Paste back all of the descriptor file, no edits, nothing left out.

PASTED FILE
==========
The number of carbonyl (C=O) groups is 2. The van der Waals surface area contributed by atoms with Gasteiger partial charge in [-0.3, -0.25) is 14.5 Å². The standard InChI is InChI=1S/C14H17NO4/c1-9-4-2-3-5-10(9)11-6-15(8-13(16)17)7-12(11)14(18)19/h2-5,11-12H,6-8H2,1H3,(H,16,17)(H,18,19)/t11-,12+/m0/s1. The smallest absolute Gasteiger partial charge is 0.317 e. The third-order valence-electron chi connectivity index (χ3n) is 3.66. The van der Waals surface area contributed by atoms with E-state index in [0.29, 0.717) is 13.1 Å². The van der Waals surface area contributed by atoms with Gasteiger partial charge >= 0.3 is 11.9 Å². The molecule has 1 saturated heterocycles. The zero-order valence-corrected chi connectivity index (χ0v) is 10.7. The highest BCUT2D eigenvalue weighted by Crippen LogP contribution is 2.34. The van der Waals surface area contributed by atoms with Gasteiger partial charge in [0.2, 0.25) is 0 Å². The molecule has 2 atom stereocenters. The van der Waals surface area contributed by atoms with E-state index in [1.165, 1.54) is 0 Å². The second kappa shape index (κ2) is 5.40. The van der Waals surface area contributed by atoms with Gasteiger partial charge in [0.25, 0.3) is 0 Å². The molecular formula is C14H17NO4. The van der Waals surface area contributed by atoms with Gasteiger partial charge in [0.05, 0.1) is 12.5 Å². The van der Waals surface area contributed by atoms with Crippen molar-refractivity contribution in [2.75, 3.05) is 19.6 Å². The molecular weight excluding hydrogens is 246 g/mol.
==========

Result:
The number of carbonyl (C=O) groups is 2. The van der Waals surface area contributed by atoms with Gasteiger partial charge in [-0.3, -0.25) is 14.5 Å². The standard InChI is InChI=1S/C14H17NO4/c1-9-4-2-3-5-10(9)11-6-15(8-13(16)17)7-12(11)14(18)19/h2-5,11-12H,6-8H2,1H3,(H,16,17)(H,18,19)/t11-,12+/m0/s1. The smallest absolute Gasteiger partial charge is 0.317 e. The third-order valence-electron chi connectivity index (χ3n) is 3.66. The van der Waals surface area contributed by atoms with E-state index in [0.29, 0.717) is 13.1 Å². The van der Waals surface area contributed by atoms with Gasteiger partial charge >= 0.3 is 11.9 Å². The molecule has 1 saturated heterocycles. The zero-order valence-corrected chi connectivity index (χ0v) is 10.7. The highest BCUT2D eigenvalue weighted by Crippen LogP contribution is 2.34. The van der Waals surface area contributed by atoms with Gasteiger partial charge in [0.2, 0.25) is 0 Å². The molecule has 2 atom stereocenters. The van der Waals surface area contributed by atoms with E-state index in [1.165, 1.54) is 0 Å². The second kappa shape index (κ2) is 5.40. The van der Waals surface area contributed by atoms with Gasteiger partial charge in [0.25, 0.3) is 0 Å². The molecular formula is C14H17NO4. The van der Waals surface area contributed by atoms with Gasteiger partial charge in [0.05, 0.1) is 12.5 Å². The van der Waals surface area contributed by atoms with Crippen molar-refractivity contribution in [2.75, 3.05) is 19.6 Å². The molecular weight excluding hydrogens is 246 g/mol.